A: I actually hadn’t thought to write Marilla until about two years ago. At the time, I had just completed another novel called Pride and Providence, which sold internationally. I was in the process of changing North American publishing houses. While getting to know potential new publishers, the executive editor at William Morrow/HarperCollins gave me a call. She basically asked me to share a book idea that excited me to write next. No strings attached. Door wide open. Just what makes your heart sing to write? I’d never had an editor take an active role in the brainstorming part of a book’s development. It was entirely refreshing.
I followed her instructions and the first idea that came to mind was… Marilla Cuthbert. I’d always been fascinated by her as a prominent yet only partially known character in my beloved Anne of Green Gables series. I grew up with the books and was obsessed with everything related. Marilla of Green Gables was a novel that somewhat terrified me to write. Green Gables is sacred, after all. But my love for Lucy Maud Montgomery’s legacy usurped my fears. So I went into the writing with the goal to honor that and give Marilla the spotlight that I felt Montgomery would approve.
So far, this book has received the blessing of Montgomery’s relations on PEI and her heirs in Toronto, in addition to many lovely Canadian and American reviewers who have championed the book. But I think the greatest praise for me is when readers say that Marilla of Green Gables fits seamlessly into the series and they place it right alongside their cherished Anne of Green Gables books— a kind of honorary 9th in the series. That’s as good as it gets.
Q: If you were to choose another character from L.M. Montgomery’s books to expand their story in a new book, which would you choose?
A: Hmm, you know, I’m not sure. Right now, I feel there is still so much Marilla to share. That’s a hint to your last question, too.
Q: How was the writing process for this book similar and different than your other books?
A: Each book process feels similar in that all my work is historical fiction. So I start in the archives, unboxing forgotten facts and memories, digging up tiny details. I consider myself a story archeologist. (For a brief stint in college, I thought about being a real one—I even took Geology, which is about as interesting as staring at a rock. Literally.) So first came the research into the fictional Avonlea, created by Lucy Maud Montgomery, within the context of a real Prince Edward Island in a real Canada between 1830s-1860s. A lot was happening! In the country and in Marilla’s life, as you read in the book.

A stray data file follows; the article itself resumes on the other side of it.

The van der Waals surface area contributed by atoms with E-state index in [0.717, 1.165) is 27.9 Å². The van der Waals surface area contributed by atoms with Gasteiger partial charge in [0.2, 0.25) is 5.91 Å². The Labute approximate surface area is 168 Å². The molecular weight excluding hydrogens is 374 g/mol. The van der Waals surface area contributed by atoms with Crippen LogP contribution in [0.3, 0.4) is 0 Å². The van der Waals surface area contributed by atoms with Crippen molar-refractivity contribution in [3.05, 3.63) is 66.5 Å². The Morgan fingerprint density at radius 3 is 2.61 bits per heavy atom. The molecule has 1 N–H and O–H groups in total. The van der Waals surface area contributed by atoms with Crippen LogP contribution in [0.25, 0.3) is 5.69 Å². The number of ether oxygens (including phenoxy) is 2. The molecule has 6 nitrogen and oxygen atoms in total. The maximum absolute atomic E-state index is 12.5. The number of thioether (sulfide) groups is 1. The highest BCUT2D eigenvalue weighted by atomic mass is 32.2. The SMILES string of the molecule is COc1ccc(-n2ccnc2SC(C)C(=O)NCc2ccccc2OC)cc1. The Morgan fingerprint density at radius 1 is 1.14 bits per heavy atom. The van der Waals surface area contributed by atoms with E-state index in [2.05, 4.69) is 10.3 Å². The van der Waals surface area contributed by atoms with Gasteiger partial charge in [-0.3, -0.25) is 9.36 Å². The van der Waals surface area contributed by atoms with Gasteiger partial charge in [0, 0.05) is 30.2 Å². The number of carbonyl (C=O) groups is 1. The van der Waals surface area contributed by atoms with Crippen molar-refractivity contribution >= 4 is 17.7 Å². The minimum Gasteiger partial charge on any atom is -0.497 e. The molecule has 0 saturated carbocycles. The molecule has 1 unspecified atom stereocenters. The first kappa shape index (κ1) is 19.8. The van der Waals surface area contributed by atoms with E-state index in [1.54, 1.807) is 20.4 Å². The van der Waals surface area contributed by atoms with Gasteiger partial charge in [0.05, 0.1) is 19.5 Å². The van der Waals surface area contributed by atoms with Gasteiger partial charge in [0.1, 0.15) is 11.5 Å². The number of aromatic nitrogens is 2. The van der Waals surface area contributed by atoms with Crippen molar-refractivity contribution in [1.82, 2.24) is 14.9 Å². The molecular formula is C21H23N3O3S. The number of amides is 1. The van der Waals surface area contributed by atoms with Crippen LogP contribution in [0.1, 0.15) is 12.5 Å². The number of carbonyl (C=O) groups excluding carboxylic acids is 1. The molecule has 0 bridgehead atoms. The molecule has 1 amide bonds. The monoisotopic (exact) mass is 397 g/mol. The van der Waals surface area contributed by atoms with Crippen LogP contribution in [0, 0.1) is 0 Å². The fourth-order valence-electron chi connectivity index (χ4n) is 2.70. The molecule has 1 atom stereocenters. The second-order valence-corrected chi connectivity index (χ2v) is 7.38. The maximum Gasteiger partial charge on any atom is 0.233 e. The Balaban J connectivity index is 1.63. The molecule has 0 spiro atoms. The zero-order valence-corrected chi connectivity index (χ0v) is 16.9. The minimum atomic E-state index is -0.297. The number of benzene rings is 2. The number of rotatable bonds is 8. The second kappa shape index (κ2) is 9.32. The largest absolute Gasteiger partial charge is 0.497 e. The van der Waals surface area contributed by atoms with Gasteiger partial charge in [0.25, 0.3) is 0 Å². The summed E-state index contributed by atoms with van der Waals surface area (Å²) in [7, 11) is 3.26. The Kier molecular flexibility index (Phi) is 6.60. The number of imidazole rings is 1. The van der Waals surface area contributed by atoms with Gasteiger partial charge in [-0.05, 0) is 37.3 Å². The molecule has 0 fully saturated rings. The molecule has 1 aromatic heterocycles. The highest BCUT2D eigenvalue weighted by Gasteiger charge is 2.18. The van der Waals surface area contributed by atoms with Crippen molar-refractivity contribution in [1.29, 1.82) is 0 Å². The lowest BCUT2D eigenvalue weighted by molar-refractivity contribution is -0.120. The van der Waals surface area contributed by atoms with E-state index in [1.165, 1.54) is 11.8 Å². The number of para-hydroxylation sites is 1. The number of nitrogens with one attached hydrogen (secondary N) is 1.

Q: This was the first of your books that I have read, but your previous titles sound so intriguing and have been added to my To Read list! The Mapmaker’s Children is especially compelling to me and I wondered if writing that book influenced you in your inclusion of elements of the Underground Railroad in this book?
A: The sort of ‘magic’—if you want to call it that— of writing never fails to astound me. I’m unable to logically explain the alchemy of the craft. This is but one of many examples. While writing The Mapmaker’s Children, I came across some incredible documents regarding Nova Scotia, Prince Edward Island, and Newfoundland being a kind of ex-slave utopia before the American Civil War. Particularly in Nova Scotia, there was a prominent community of free Africans (many ex-slaves) who weren’t just getting by, but thriving in commerce, family, and black leadership. They were proud abolitionists working with the Underground Railroad, even being so bold as to give public speeches about the emancipation of black people in America. Naturally, I was completely fascinated by this, but at the time, my focus was on Sarah Brown (abolitionist John Brown’s daughter) and her work with the Underground Railroad during the Civil War. But I tucked that gold nugget in my idea bank and when I was writing Marilla of Green Gables, I realized why fate had laid it in my palm.
Again, going back to the analogy of being a story archeologist: I’m in the trenches, digging, rooting around, collecting, and trying to put the historical pieces together; how does this fossil, this pottery shard, a leaf print, and that piece of bone all link generations? My aim is for us to be able to have a conversation about them all individually and collectively in the present. So I’m glad I did my job and you’re reading more of my backlist! I hope you enjoy finding shared story threads through them all.
Q: Can you share what you’re working on next?
A: I can’t give secrets away until my publisher and editor say so, but I may have more Avonlea in mind. I need to discuss it with my editor first, of course. As soon as we decide, I promise to share. The gate to Green Gables has swung back open for a new generation and I feel there’s still so much more to know about the Cuthberts. I suppose it really comes down to you all—kindred readers. If you want it, I will write it. You are as much a part of this Avonlea legacy as I am. I’m waiting to hear what you wish…
Other books by Sarah McCoy: